How to add a capacitor to keep RTC running on PC Engines ALIX


ALIX is the name of a nice motherboard family designed by PC Engines to build small fanless, quiet, cheap and still powerful servers. Those motherboards are sold without battery for the RTC clock, so as soon as the power is lost, the clock is lost and at next boot, the clock will be set to Jan 1st 2000.
When working on packaging a Linux distribution for these motherboards, it is normal to encounter various boot errors and to have to power cycle the board tens of times a day. After a while, having to set the clock manually becomes irritating, and at least being able to keep it running for a few minutes would be very useful.


Since the RTC clock is known to run from very low power, I decided to experiment with a few capacitors with pretty interesting results. A 1000µF charged at 3V3 and connected to the 3V battery input is able to keep the clock running for about 30 minutes. This is more than enough for most of the power cycles I have to run through.
This capacitor will have to be charged during operation. Since the power supply does not charge the battery, a diode will have to be connected between the 3V3 power line and the capacitor. Unfortunately, a silicon diode shows an important voltage drop (0V6) which considerably reduces the efficiency of the solution.
Experiments with a germanium diode with a lower drop (0V3) connected to the 3V3 power line charges the capacitor to 3V. Another test with a silicon diode connected to the 5V power line charges the capacitor to 4V4, providing slightly increase longevity.
I finally decided that both of my 2C3 motherboards used as servers will have a 1000µF capacitor charged at 3V through a Ge diode, to power the clock for about 30 minutes. The 3C2 board which I carry everywhere with me for development and experimentation purposes will have a bigger 0.1F capacitor charged at 4V4, managing to keep the clock running for two days.

Installation on the 2C3 motherboard

Locate the power lines

 On the 2C3 motherboard, it is very easy to locate the power lines. The 3V3 is available on C172, very close to the battery connector, and a small capacitor already brings the ground even closer, basically at the distance of a capacitor, so this will be quite helpful. Click on the image on the right to get a full size view.

Identify the connection points

Here is a close-up of the work area enlightened above. The view has been rotated for easier identification. The components will be connected as indicated on the image. Click on the image to get a full size view. First, prepare the terminals with some solder. Put a drop of solder on the pin of C172 facing U12, as the diode will be connected there. Do the same on the "-" pin of C26, which is also facing U12 ; the capacitor will be connected there.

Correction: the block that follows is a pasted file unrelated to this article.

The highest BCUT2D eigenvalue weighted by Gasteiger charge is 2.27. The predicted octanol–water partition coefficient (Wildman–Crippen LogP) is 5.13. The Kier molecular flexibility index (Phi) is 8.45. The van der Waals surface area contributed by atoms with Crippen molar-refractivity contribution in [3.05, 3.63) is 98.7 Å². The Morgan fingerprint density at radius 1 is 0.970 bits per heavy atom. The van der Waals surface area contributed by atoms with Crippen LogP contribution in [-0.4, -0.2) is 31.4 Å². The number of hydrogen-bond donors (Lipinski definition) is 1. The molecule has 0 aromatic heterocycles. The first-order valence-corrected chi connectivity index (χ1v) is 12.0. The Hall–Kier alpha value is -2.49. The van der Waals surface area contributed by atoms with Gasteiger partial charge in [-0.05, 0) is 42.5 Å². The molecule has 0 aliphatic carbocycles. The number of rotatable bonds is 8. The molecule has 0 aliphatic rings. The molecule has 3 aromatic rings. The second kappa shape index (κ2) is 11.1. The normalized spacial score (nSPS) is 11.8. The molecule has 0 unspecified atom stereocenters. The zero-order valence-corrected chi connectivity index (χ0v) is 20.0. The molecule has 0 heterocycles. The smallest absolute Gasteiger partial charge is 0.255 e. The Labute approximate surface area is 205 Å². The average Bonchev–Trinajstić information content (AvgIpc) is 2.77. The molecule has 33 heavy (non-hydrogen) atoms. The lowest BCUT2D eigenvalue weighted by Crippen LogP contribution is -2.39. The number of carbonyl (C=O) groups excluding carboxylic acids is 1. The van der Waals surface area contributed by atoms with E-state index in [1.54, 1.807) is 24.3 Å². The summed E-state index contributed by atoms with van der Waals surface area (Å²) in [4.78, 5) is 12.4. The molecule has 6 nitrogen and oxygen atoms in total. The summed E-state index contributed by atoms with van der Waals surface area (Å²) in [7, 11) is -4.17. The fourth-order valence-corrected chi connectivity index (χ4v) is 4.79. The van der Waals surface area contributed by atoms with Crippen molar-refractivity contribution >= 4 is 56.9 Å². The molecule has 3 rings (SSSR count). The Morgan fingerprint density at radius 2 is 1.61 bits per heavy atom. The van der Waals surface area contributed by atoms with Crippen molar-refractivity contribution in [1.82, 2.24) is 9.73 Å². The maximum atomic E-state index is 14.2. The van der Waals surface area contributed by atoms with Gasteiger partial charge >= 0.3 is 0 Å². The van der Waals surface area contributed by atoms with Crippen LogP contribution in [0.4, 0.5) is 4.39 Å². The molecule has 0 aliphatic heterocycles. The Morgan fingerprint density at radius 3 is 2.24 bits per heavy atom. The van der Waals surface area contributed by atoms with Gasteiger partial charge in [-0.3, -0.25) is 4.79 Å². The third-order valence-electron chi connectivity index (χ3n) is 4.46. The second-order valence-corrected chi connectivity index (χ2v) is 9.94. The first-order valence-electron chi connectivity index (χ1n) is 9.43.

Prepare the components

Prepare a Germanium (or Schottky) diode as indicated on the image (click for a closer view). The pins must be bent several times for the diode to pass over U12 and provide a connection for the capacitor.

Then, get a 1000µF 6V3 radial capacitor, cut its pins to 8mm, and bend the positive terminal perpendicularly for horizontal soldering (not shown on the image).

Install the diode

Solder the diode first. Its anode connects to C172, on the pin facing U12, and the cathode connects to the battery's connector, in the hole designated as BT1+ (in fact it's the + terminal of battery BT1). It is important to leave the cathode exposed (not isolated), because the positive pin of the capacitor will be soldered directly on it.

Install the capacitor

Solder the negative pin of the capacitor to the negative pin of C26. Orientate it so that the positive pin joins the diode's cathode on BT1+.

Installation on the 3C2 motherboard

Install the diode

Here on this photo, the +5V is taken from the left pin of C23. The diode is not easily identifiable, it is the small black plastic thing located just above the R20 printing. Its anode is connected to the +5V via the yellow wire, and its cathode is connected to the BT1+ pin on the board.

Install the capacitor

The capacitor is what is sometimes called a "SuperCap". Its capacity is 0.1F, or 100000µF, which is 100 times the capacity of the ones used on the 2C3 motherboards. It is slightly bigger and there was no easy place to install it. I finally decided to stick it on top of the CS5536 (U11) which is approximately the same size and is perfectly flat.

Another advantage of this location is that the power line from the BT1+pin enters the CS5536 via the C38 capacitor, which provides an easy access to both the positive and negative terminals. Also, it is important to note that BT1+ is not directly connected to C38, but passes through R20 first, a 47 ohm resistor.

In the end, it is a good thing that there is a small resistor between the power supply and this capacitor. It has a very big capacity and a small internal resistance, and having R20in the path ensures that it does not pull too much power through the diode at start-up.

Connect the capacitor to C38 as on the image on the right, with the negative pin to the left ot C38 and the positive pin on the right. That's all, you're done.

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